Housebuyers should avoid taking out bridging loans to tide them over between selling their own property and buying a new one.
This is according to James Molloy, product manager for AA Legal Services, who warned against this form of financing.
Bridging loans are short-term financing options that charge high interest rates and could worsen the situation of people trying to clear debt and become debt free.
Mr Molloy said such loans should not be taken on “unless absolutely avoidable”.
If the housebuyer has no option but to take on a bridging loan as a “last resort”, Mr Molloy advised that this should only be agreed for a finite period, for instance after exchanging.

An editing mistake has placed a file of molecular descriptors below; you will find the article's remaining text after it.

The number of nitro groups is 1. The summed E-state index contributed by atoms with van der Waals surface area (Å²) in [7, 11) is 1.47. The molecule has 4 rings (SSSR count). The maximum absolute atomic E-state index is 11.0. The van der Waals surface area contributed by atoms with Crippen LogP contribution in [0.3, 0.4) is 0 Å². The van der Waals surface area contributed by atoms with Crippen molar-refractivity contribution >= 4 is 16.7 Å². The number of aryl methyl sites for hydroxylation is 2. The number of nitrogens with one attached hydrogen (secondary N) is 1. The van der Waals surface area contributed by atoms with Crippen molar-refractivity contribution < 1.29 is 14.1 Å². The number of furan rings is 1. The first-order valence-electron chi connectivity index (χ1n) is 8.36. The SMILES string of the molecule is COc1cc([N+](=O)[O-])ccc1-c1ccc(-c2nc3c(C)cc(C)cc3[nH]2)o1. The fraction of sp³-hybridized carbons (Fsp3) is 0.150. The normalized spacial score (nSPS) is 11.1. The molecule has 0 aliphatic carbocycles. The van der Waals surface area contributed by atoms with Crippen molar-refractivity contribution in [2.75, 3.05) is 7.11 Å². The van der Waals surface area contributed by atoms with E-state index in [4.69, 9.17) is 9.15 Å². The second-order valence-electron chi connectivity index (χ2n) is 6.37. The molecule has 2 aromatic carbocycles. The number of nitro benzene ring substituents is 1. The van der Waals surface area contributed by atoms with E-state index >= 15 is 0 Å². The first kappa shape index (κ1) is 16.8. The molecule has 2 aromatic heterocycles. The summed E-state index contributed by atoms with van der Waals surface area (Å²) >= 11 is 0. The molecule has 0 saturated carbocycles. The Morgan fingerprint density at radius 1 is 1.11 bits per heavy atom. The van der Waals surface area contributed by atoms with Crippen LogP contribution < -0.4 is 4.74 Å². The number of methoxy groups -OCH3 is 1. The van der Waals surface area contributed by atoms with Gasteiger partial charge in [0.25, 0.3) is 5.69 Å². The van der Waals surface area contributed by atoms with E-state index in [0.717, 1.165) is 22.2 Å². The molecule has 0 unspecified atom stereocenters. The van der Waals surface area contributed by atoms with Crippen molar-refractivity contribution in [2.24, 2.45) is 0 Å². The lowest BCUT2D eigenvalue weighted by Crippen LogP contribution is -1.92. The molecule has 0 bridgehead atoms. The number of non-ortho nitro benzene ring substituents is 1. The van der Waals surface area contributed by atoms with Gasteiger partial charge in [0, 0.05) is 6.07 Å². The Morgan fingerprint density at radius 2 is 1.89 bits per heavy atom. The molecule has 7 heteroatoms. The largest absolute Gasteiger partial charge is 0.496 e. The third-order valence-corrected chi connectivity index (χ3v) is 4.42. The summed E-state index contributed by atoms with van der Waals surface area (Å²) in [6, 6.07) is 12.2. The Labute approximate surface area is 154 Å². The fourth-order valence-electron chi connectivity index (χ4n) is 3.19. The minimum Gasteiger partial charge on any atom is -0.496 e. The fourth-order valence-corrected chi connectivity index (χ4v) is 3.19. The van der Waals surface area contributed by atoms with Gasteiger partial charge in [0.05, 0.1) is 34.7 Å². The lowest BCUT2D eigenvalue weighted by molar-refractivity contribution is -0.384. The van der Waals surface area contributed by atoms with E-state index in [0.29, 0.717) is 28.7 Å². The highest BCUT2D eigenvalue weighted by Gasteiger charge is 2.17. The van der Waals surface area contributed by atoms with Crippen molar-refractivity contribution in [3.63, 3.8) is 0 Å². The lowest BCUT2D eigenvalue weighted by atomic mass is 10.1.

He said bridging loans should never be seen as “a routine factor” in protecting a property chain.
“However, as with all financial products, appropriate advice in individual circumstances is essential,” Mr Molloy concluded.
This is Money notes that while higher interest is charged on bridging loans, taking one out could save consumers from losing money they had already spent during the purchase process.
It states that an alternative might be to remortgage and through this form of equity release, put a deposit on a new home.
The existing property is then let out and rental income is used to repay the mortgage.